The term “blended family” has become commonplace in our society and refers to a family where one or both spouses were previously married and have children from the prior marriage. In some instances, the new couple goes on to have children of their own. With children, stepchildren, and ex-spouses involved, estate planning can get quite complex.
When you are trying to take all the different interests involved with your blended family into account, you need help to ensure you provide for everyone adequately; and to ensure you avoid conflict after your death or incapacity, as that’s quite common in blended family situations.
Without a well-crafted estate plan to establish how you want your surviving spouse and children to receive your assets, the distributions made pursuant to the law (or a poorly drafted plan) could lead to tremendous conflict among your loved ones and significant unintended consequences. To create a comprehensive estate plan that achieves the results you want, it is imperative that you consult with an experienced lawyer.
Deciding how to divide your wealth and assets between your surviving spouse and your biological children can be difficult.
If you are close with your stepchildren or you have adopted them, you must take their interests into account as well. This means that you may need to address issues such as child custody and support once you are gone.
You will also want to avoid mistakes such as:
- Your children being unintentionally disinherited (by everything going to your spouse)
- Your children’s inheritance being postponed until your spouse dies (that’s often the fastest path to family conflict)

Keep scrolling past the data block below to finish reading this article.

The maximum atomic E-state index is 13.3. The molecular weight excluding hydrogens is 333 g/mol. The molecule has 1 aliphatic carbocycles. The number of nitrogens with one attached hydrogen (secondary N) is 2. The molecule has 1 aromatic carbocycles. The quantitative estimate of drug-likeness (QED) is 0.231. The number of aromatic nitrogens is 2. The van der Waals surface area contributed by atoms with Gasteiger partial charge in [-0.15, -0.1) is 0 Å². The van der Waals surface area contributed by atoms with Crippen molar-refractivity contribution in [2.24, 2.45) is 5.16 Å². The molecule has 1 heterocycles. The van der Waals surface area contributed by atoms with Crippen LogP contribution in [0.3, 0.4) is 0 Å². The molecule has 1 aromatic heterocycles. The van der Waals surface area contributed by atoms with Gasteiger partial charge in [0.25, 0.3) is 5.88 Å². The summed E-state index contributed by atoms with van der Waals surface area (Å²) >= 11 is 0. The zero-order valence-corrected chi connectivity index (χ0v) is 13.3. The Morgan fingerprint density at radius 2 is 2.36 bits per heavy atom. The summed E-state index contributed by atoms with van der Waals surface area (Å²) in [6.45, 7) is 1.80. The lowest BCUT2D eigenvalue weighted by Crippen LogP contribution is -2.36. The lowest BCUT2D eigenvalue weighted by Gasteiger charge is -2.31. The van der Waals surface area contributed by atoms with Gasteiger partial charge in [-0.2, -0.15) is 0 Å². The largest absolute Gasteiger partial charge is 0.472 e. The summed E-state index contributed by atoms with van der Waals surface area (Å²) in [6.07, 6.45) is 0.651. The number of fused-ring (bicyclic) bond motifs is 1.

- Your ex-spouse making a claim on your estate (including old life insurance policies)
- Family fighting or litigation over your estate or to gain the authority to act
- Your family not getting the full benefit of your life insurance policies you so diligently and smartly secured (and paid lots of premiums on!)
A recent article in The Street, titled “6 Things to Consider When Estate planning for Your Second Family,” lists 6 things you should consider when planning your estate with a second family:
(1) How Long Your Family Has Been Together – If your children and stepchildren all grew up together as part of the same family, then it makes sense to treat them equally in an estate plan. However, if your children were adults when you remarried, then they should be treated differently than stepchildren.
(2) Provide for Your Children Immediately – You do want to provide for your second spouse. On the other hand, you do not want your adult children to wait until their stepmother dies to receive their inheritances.
(3) Plan for the Home – Make sure that you have a plan in place for your spouse to either keep the home or find somewhere else to live.
(4) Think About Family Happiness Before Taxes – It might not be possible to keep everyone happy in a way that minimizes the estate tax. In this case, family harmony should probably come first to avoid costly litigation over the estate.
(5) Communication – Make sure everyone knows what they are getting and why.
(6) Hire an Attorney – With a blended family it is imperative that you hire an attorney to make sure that your estate plan is properly structured.
With so many issues to consider, it is necessary to make these decisions while you are healthy and you have the time to create the best strategy for drafting your estate plan whether you have a lot of money or not.
There are a lot of do-it-yourself options for just about everything these days, including for estate planning. However, your family, their life, and their well-being are unique. Their needs cannot be properly addressed by some generic one-size-fits all template. Blended families need the personalized and customized attention to navigate the complexities, pitfalls, and conflict that might arise without such specialized estate planning. That is why we encourage you to seek the help of an estate planning attorney in your area to be your trusted advisor to help you navigate this process.
If you want to learn more about how you can protect your blended family and you live in the Irvine, Orange County, or Southern California area, please contact the team at Snyder Law. We will be happy to discuss with you how you can implement thoughtful estate planning to minimize the chance of family conflict and ensure your wishes are carried out when you are gone.